Ms Linda Chern, director of international project marketing, Knight Frank Singapore, notes that while Singaporean investors are more cautious, they are still willing to buy if they see good investment potential.
Projects in fringe areas of London such as Shoreditch, Croydon and Wembley are enjoying a revival in demand due to regeneration schemes in place.
Mr Sung notes that such developments "continue to be heavy in appetite".
In the first quarter of last year, 53 per cent of British properties featured in Singapore launches were in prime areas of London but this fell to 33 per cent in the same period this year.
In contrast, the percentage of featured London properties outside the centre has risen from 37 per cent last year to 42 per cent this year.
This trend looks set to continue, with an increasing number of Singaporean investors targeting areas outside central London because of their greater capital growth potential, higher yields and lower prices - especially important, given the tightened lending criteria at home.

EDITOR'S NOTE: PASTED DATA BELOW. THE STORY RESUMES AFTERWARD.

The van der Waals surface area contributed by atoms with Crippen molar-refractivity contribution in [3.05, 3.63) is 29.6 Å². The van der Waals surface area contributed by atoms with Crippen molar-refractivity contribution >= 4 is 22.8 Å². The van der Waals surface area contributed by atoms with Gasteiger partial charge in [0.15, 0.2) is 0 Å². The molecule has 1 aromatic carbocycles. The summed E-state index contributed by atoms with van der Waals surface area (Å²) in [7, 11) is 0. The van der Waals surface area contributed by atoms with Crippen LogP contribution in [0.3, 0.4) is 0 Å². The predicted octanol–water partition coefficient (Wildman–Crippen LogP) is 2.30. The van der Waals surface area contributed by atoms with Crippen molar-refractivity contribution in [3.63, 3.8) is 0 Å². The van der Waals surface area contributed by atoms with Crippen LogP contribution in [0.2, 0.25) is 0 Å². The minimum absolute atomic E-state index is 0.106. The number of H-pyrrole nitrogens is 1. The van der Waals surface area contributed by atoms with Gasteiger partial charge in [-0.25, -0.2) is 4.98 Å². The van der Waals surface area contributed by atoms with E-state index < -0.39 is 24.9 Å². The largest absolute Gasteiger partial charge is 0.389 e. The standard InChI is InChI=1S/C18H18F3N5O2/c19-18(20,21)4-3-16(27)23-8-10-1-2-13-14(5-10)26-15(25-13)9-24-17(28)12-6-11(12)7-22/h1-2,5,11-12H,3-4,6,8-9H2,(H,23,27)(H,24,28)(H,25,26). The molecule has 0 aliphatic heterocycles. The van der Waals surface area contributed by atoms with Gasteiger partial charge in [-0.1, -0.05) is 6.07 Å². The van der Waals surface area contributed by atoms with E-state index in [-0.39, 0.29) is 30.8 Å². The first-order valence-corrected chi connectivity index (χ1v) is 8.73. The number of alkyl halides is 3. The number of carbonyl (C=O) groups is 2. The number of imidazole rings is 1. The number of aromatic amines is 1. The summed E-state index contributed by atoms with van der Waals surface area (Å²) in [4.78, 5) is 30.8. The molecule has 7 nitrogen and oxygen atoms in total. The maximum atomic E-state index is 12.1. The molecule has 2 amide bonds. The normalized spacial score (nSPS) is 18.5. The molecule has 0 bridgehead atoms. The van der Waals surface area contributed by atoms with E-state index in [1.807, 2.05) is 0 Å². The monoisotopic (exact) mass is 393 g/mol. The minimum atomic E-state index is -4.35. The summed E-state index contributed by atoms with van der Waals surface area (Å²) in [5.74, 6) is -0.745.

Ms Nicholson also notes that British investors tend to target property outside the central area, which is important to foreign investors as "the local market is the likely exit strategy when it comes to identifying resale buyers". London residents will probably constitute the tenant market as well.
Conversely, Central London has "traditionally been sustained by international money", she adds.
Australia is another popular investment destination going through changes.
Mr Shane Oliver, head of investment strategy and chief economist of AMP Capital, says: "The residential property outlook for the next five to 10 years... is messy."
"Housing is expensive... and offers very low rental yields compared to all other assets except bank deposits and government bonds."